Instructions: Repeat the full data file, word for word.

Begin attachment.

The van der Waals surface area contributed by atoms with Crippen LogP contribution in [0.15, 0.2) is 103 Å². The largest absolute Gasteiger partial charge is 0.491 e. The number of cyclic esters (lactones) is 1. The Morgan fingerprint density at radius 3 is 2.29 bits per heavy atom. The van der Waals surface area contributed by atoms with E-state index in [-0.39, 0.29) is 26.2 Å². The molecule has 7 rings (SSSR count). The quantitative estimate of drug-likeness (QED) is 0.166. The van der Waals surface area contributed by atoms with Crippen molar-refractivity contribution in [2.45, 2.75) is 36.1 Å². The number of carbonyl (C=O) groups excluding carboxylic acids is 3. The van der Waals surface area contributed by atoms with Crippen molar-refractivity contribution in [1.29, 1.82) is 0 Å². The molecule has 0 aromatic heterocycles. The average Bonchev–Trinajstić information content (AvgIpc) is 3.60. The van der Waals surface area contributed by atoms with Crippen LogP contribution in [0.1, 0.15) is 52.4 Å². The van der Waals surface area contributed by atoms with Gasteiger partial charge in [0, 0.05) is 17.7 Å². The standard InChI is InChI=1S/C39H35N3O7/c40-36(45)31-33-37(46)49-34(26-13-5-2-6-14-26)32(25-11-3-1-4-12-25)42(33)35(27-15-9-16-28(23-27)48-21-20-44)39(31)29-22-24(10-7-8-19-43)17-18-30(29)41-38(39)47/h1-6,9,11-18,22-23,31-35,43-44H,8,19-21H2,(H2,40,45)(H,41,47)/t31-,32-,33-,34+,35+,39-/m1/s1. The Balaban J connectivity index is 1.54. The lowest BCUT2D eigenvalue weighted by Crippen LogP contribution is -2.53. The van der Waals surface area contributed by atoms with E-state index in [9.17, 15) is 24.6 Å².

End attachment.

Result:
The van der Waals surface area contributed by atoms with Crippen LogP contribution in [0.15, 0.2) is 103 Å². The largest absolute Gasteiger partial charge is 0.491 e. The number of cyclic esters (lactones) is 1. The Morgan fingerprint density at radius 3 is 2.29 bits per heavy atom. The van der Waals surface area contributed by atoms with E-state index in [-0.39, 0.29) is 26.2 Å². The molecule has 7 rings (SSSR count). The quantitative estimate of drug-likeness (QED) is 0.166. The van der Waals surface area contributed by atoms with Crippen molar-refractivity contribution in [2.45, 2.75) is 36.1 Å². The number of carbonyl (C=O) groups excluding carboxylic acids is 3. The van der Waals surface area contributed by atoms with Crippen molar-refractivity contribution in [1.29, 1.82) is 0 Å². The molecule has 0 aromatic heterocycles. The average Bonchev–Trinajstić information content (AvgIpc) is 3.60. The van der Waals surface area contributed by atoms with Crippen LogP contribution in [0.1, 0.15) is 52.4 Å². The van der Waals surface area contributed by atoms with Gasteiger partial charge in [0, 0.05) is 17.7 Å². The standard InChI is InChI=1S/C39H35N3O7/c40-36(45)31-33-37(46)49-34(26-13-5-2-6-14-26)32(25-11-3-1-4-12-25)42(33)35(27-15-9-16-28(23-27)48-21-20-44)39(31)29-22-24(10-7-8-19-43)17-18-30(29)41-38(39)47/h1-6,9,11-18,22-23,31-35,43-44H,8,19-21H2,(H2,40,45)(H,41,47)/t31-,32-,33-,34+,35+,39-/m1/s1. The Balaban J connectivity index is 1.54. The lowest BCUT2D eigenvalue weighted by Crippen LogP contribution is -2.53. The van der Waals surface area contributed by atoms with E-state index in [9.17, 15) is 24.6 Å².